SERBIA

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WATCH VIDEO: Best Things To Do & See In Belgrade, Serbia

Serbia is the birthplace of the Roman emperors.

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Serbia is in Central European Standard Time, the same as France, which is GMT+1. For example, if it is 2 p.m. in United States EST, it would be 8 p.m. in Serbia.

U.S. citizens do not need a visa for tourist or business travel to Serbia for up to 90 days but need to have a valid passport at the time of entry. If Americans wish to stay in Serbia for more than 90 days during any 180 day period, they must apply for a temporary residence permit from the local police with jurisdiction over where they are staying in Serbia. Applying for a residence permit may not be done outside of Serbia.

Serbia is not part of the European Union or Schengen area, so travelers from Europe must also possess a national identification card or passport to enter.

For more information, visit The Republic of Serbia’s Ministry of Foreign Affairs website.

Serbia has a few significant airports, the most frequented being the Belgrade Nikola Tesla Airport, which serves 95% of travelers coming in and out of the country. This is the most important international airport. It is more commonly referred to as the Belgrade airport, and is less than 20 miles from the heart of Serbia’s capital. 

The Morava Airport, also known as the Ladjevci Airport is a hybrid military and commercial airport located in Katrga, used for domestic flights. 

The NIS Airport is the second largest and busiest airport in Serbia serving domestic travelers. This modernized airport takes extra safety precautions when directing aircrafts in environmental adversities such as fog, rain and snow. 

There are other smaller airports in Serbia as well, but tourists especially will mostly be flying into the Belgrade Airport.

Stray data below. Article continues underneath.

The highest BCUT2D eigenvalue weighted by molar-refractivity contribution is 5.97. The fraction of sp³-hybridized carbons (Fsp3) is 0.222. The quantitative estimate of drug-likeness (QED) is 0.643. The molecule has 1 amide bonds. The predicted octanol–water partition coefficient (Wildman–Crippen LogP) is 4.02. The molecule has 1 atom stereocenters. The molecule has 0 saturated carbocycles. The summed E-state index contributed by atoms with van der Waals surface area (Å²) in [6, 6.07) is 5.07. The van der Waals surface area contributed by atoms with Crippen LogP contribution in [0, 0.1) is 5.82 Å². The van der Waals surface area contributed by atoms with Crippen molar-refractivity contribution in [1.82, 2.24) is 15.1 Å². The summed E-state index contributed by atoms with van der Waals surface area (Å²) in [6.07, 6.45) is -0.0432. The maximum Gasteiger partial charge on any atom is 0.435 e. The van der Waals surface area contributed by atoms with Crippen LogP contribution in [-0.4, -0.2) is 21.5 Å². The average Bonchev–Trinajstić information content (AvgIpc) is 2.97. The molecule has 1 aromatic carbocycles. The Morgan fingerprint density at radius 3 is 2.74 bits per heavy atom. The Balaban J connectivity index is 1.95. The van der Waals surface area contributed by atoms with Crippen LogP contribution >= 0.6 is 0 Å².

In Serbia, most people travel by coach (bus.) Although, it is a bit difficult to acclimate to the unreliable bus schedules posted online. Visiting the station or calling in advance will definitely aid in navigating accurate travel times. Get to the station with ample time to spare. This will be the easiest way to travel.

While not the easiest, considering international travelers would need an international driving permit, the most efficient way to travel in Serbia would be by car. While there is no Uber, other ride sharing apps are available such as CarGo, as well as taxi services like Bolt and Pink Taxi Belgrade. This way, travelers will not have to worry about catching a scheduled ride. You’ll find that sometimes the easiest way to get around is simply by hailing the taxi on the street.

Serbia is very safe for female solo travelers, but exercise normal street-smart practices.

Summertime high temperatures typically average at 28°C (83°F) while winters are cold, mostly at -2°C (28°F.) Summers in Serbia are mostly clear and warm, while winter time can become very cold, snowy and cloudy.

The best time of year to visit would be from late May to late September. These are the warmer months in which the average temperature is usually 23°C (75°F.)

Serbian is the official language of the Republic of Serbia. Most young people in Serbia, however, can speak English pretty well, so you can get around speaking English. Either way, it’s always helpful to know a few words in Serbian while traveling as a tourist:

Hello = zdravo

Good morning = dobro jutro  

Good evening = dobro veče

Good night = laku noć

Goodbye = zbogom

No = ne

Please = molimo vas

Thank you = hvala vam

You’re welcome = nema na čemu

I’m sorry = më vjen keq

Excuse me = me falni

I’m sorry = žao mi je 

Do you speak English? = da li govoriš engleski 

I don’t speak Serbian = ne govorim srpski